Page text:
Edison went on in life to invent many great things like the first industrial laboratory at Menlo Park, phenol chemical plants where he also produced other chemical products such as benzene, aniline dyes, xylene, shellac, pyrax, and salicylic acid used in making aspirin.  Using the Edison Ore Mining Company, he discovered ways to make cement.  Edison held the patent also for the first moving picture camera called a kinetoscope.  Edison owned a film studio that made over 1,000 short films.  Edison invented the stock ticker broadcast system and the two-way telegraph.  Many of his inventions were fundamental to the development of infrared and x ray technology as well.  His most famous inventions were probably the phonograph and his work in the field of electric light.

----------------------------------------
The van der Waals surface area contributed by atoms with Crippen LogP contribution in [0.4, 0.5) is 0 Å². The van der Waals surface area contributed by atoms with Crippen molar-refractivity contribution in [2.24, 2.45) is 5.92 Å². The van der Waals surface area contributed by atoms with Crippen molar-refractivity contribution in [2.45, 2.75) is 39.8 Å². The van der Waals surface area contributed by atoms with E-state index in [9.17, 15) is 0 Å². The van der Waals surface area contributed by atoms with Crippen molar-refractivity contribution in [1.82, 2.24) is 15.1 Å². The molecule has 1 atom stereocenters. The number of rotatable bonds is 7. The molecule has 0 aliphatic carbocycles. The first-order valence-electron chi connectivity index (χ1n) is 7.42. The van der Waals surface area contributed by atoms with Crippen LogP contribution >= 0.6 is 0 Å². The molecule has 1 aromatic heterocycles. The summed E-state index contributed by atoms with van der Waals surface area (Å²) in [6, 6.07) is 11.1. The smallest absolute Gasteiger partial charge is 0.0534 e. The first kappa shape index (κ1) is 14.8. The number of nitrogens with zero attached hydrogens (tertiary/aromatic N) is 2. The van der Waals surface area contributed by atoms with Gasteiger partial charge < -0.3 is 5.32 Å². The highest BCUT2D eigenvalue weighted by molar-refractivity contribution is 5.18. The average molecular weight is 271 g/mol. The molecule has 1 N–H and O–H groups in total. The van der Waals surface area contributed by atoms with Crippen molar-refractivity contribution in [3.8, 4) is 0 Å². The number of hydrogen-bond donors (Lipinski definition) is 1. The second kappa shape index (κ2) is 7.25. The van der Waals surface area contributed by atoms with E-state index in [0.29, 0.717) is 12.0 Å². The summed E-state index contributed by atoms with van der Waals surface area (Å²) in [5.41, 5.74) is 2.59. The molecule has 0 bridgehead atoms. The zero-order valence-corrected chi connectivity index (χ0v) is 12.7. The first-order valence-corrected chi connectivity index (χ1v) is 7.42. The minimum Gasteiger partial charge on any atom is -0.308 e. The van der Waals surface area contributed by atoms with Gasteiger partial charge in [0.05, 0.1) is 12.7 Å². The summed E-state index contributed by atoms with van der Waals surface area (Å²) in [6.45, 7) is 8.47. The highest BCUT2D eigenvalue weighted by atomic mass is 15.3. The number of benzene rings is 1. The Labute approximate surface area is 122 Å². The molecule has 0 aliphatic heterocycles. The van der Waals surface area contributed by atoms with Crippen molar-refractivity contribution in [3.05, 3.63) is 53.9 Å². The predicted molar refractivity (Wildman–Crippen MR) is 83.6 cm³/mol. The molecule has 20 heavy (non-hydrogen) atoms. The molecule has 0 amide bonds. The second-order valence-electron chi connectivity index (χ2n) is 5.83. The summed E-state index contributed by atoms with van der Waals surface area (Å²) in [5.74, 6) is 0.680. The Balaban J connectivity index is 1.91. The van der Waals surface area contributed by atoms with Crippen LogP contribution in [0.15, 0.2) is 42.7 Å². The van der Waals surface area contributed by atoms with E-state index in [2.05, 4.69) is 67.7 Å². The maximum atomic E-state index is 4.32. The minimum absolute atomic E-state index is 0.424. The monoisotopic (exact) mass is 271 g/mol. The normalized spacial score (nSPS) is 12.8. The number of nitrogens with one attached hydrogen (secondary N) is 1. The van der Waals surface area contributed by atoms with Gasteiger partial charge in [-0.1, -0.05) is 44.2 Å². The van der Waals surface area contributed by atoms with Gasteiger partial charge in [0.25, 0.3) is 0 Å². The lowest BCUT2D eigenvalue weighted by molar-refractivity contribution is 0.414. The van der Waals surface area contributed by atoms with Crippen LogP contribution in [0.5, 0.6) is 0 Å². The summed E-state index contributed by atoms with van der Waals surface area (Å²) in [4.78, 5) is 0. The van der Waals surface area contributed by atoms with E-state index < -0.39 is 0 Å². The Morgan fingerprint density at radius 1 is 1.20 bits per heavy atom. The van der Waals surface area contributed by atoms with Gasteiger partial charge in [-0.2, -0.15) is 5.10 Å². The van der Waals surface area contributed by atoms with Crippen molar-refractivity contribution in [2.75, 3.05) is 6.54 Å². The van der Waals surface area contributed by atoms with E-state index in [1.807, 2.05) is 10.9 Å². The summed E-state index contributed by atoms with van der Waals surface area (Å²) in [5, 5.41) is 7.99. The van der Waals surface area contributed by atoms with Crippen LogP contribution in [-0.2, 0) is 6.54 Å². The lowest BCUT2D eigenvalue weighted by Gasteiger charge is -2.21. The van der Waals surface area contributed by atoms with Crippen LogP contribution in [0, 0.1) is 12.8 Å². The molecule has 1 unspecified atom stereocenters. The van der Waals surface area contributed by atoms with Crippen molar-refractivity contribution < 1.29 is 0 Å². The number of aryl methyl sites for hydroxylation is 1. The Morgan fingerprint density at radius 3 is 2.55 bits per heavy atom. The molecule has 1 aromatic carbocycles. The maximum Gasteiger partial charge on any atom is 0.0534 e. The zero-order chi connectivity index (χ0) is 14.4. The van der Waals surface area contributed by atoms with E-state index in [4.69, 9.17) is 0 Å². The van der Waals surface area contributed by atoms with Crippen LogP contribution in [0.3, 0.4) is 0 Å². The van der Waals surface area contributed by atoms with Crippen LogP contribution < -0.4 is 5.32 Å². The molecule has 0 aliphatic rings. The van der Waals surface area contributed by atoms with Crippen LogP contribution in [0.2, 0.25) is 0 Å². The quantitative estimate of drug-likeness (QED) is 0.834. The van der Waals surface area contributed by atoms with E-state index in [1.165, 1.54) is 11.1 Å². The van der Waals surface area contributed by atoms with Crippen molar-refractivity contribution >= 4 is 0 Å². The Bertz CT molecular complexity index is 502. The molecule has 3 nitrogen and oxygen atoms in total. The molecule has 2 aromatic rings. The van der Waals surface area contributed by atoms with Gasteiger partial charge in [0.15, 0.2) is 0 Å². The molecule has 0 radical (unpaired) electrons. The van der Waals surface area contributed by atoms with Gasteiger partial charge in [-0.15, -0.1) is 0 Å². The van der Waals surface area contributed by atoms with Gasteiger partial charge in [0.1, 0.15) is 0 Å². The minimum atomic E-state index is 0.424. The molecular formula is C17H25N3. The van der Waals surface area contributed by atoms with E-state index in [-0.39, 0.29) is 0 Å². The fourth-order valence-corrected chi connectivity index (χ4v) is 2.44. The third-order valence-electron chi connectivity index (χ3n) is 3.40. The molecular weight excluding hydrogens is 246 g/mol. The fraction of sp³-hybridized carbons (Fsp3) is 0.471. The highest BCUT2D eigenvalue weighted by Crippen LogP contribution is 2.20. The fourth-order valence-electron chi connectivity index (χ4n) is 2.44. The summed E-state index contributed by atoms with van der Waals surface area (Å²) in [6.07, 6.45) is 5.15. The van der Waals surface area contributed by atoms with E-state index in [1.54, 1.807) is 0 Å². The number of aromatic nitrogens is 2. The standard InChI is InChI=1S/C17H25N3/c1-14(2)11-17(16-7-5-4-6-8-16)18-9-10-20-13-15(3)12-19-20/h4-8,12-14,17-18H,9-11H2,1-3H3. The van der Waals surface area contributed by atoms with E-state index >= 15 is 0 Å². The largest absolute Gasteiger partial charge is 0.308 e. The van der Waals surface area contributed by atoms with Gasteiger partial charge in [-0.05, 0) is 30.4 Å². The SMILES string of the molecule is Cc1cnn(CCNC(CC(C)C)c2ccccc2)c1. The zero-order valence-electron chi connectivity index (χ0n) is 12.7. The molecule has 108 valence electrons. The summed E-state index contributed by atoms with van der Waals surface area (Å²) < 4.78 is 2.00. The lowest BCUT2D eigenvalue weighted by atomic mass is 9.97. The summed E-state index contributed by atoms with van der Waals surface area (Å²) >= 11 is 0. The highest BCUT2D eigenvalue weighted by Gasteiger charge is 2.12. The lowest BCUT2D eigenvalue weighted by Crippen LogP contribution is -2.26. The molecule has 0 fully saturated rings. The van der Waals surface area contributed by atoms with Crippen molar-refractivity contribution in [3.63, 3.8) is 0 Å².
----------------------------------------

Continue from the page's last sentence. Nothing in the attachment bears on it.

Edison had many interesting notions on life including the idea that Nature is the Supreme Intelligence rather than a theological God. Edison also viewed this Nature as neither merciful, loving, nor kind but rather malevolent. Edison was a vegetarian as well due to his beliefs about “do the least harm to others.” Edison also believed that the United States needed monetary reform and he argued against the Gold Standard, debt-based money, and the Federal Reserve System.

Where did Edison get all these ideas? He is considered an original thinker, a pioneer of new ideas. I think the answer lies in this equation:

Education + Imagination = Originality